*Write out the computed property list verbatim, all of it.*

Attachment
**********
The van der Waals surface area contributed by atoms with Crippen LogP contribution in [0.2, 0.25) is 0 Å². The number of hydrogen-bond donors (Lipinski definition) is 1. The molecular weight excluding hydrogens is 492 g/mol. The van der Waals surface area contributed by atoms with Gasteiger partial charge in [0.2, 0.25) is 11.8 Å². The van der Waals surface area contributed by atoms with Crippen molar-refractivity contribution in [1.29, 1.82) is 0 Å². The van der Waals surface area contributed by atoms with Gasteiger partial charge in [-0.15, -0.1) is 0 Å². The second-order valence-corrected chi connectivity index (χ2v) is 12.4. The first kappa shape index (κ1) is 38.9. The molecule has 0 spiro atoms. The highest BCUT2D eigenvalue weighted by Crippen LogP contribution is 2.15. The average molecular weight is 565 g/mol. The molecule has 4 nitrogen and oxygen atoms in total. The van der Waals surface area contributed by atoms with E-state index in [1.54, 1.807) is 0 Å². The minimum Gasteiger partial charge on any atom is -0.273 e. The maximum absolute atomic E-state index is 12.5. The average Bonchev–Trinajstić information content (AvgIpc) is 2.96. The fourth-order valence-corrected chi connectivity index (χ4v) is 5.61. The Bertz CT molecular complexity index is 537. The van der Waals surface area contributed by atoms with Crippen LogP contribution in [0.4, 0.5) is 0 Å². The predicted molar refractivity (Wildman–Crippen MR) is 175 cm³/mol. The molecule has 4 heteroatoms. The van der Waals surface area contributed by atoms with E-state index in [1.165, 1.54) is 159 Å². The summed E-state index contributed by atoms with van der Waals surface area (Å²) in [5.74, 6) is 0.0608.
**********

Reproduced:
The van der Waals surface area contributed by atoms with Crippen LogP contribution in [0.2, 0.25) is 0 Å². The number of hydrogen-bond donors (Lipinski definition) is 1. The molecular weight excluding hydrogens is 492 g/mol. The van der Waals surface area contributed by atoms with Gasteiger partial charge in [0.2, 0.25) is 11.8 Å². The van der Waals surface area contributed by atoms with Crippen molar-refractivity contribution in [1.29, 1.82) is 0 Å². The van der Waals surface area contributed by atoms with Gasteiger partial charge in [-0.15, -0.1) is 0 Å². The second-order valence-corrected chi connectivity index (χ2v) is 12.4. The first kappa shape index (κ1) is 38.9. The molecule has 0 spiro atoms. The highest BCUT2D eigenvalue weighted by Crippen LogP contribution is 2.15. The average molecular weight is 565 g/mol. The molecule has 4 nitrogen and oxygen atoms in total. The van der Waals surface area contributed by atoms with E-state index in [1.54, 1.807) is 0 Å². The minimum Gasteiger partial charge on any atom is -0.273 e. The maximum absolute atomic E-state index is 12.5. The average Bonchev–Trinajstić information content (AvgIpc) is 2.96. The fourth-order valence-corrected chi connectivity index (χ4v) is 5.61. The Bertz CT molecular complexity index is 537. The van der Waals surface area contributed by atoms with Crippen LogP contribution in [0.4, 0.5) is 0 Å². The predicted molar refractivity (Wildman–Crippen MR) is 175 cm³/mol. The molecule has 4 heteroatoms. The van der Waals surface area contributed by atoms with E-state index in [1.165, 1.54) is 159 Å². The summed E-state index contributed by atoms with van der Waals surface area (Å²) in [5.74, 6) is 0.0608.